Ming City Rockers originate from the industrial town of Immingham, on the east coast of northern England. The band have just…
Nothington – Borrowed Time
Borrowed Time - Red Scare Industries
Last year at the Fest, Nothington were the band that headlined my Friday night. With a swarm of strangers, I sang arm in arm at the sweaty and heat-filled Common Grounds. Suffice to say, it was a night to remember.
Now, with their debut full length on Red Scare Industries (after two albums on BYO Records), Nothington have delivered enough songs to make countless other memorable nights of sweat-filled sing alongs.
The band doesn’t take a moment’s breath and jumps right in with Captive Audience opening the album with thudding drum beats barreling through the speakers. Heavy distortion, tons of bass and nasally vocals, Nothington are on track to deliver their best album of their career right from the get go.
Borrowed Time, like my all time favorite Nothington song Last Time, is built on a sense of exhaustion and introspection. The band is at the brink of collapse, singing working class songs that rejuvenate the listener and the band themselves. Layered vocals – one slightly cleaner than the other but both with a gruffness that canâ€™t be matched – work hand in hand to create unmatched harmonies. Listen to Where I Can’t Be Found and the excitement, passion and energy just seeps through the speakers, making a song that sticks out almost as much as None More Black’s Backpedal did last year.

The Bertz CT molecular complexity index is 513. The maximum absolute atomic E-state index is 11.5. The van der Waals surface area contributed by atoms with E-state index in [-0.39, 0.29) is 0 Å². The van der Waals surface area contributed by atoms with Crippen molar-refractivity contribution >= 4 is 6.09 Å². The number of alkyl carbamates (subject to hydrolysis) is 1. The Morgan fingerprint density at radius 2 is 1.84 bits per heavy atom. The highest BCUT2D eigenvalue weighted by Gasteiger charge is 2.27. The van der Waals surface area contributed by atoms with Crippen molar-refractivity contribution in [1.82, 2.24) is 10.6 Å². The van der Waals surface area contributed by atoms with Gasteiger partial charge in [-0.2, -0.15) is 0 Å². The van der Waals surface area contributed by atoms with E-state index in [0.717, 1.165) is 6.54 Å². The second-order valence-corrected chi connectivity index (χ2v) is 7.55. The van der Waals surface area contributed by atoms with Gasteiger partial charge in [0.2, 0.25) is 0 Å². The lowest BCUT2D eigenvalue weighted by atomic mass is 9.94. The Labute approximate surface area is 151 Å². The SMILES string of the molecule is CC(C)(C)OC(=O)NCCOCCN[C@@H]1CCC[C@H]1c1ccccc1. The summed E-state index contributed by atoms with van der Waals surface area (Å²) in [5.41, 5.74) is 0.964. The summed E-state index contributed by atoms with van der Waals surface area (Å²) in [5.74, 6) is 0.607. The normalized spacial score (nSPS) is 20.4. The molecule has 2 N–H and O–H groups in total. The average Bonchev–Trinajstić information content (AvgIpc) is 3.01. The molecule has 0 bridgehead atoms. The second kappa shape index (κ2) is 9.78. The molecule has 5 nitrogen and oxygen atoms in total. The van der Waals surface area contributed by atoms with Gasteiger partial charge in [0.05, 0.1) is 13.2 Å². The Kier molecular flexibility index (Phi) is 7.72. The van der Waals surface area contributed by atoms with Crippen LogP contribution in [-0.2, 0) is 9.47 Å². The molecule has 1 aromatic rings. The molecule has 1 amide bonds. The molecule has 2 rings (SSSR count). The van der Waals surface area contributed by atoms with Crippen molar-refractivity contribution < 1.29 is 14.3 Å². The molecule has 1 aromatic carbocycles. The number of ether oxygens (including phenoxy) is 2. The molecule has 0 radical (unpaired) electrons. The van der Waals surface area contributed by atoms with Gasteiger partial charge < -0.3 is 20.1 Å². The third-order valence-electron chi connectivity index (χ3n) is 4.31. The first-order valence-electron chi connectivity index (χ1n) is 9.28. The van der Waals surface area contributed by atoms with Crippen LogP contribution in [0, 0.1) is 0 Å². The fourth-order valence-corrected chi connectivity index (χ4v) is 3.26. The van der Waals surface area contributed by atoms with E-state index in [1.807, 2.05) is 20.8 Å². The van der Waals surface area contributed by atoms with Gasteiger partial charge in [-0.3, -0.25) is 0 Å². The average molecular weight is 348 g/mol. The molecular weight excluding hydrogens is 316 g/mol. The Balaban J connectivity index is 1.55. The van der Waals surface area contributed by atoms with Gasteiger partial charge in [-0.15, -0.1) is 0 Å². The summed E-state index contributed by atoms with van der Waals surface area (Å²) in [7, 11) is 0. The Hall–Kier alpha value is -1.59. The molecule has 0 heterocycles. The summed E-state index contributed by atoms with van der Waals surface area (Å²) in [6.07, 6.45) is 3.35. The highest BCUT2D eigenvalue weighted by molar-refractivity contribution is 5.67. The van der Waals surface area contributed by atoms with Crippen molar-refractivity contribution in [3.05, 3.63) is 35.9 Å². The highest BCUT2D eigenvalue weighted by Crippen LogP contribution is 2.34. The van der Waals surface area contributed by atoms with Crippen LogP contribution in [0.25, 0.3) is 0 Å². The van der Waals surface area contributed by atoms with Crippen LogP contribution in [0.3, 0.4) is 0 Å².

The album builds and never wavers, from the single Far To Go to the slower and sparse Hopeless, they hit every song at full tilt and even throw in some slight Social Distortion influence on Ordinary Lives.Within the first listen the album has hooked you, and you can pretty much guaranteed that this album will be splattered all over the year end lists come December this year.
After all, Borrowed Time is most the band’s most accessible (in a good way) and memorable album. When Nothington first appeared in the scene on the heels of the Tsunami Bomb breakup, they blew me away with All In; yet it is only a few songs on that album that keeps me coming back for more. Their follow-up, Roads Bridges and Ruins was more cohesive but didn’t pack quite as strong of a punch.Borrowed Time doesn’t have any of those pitfalls. This is a cohesive, complete album with every song pulling you in for more. Here’s hoping I will one day get to see the songs live, in a sweaty club somewhere singing along with strangers the way these songs are meant to be heard.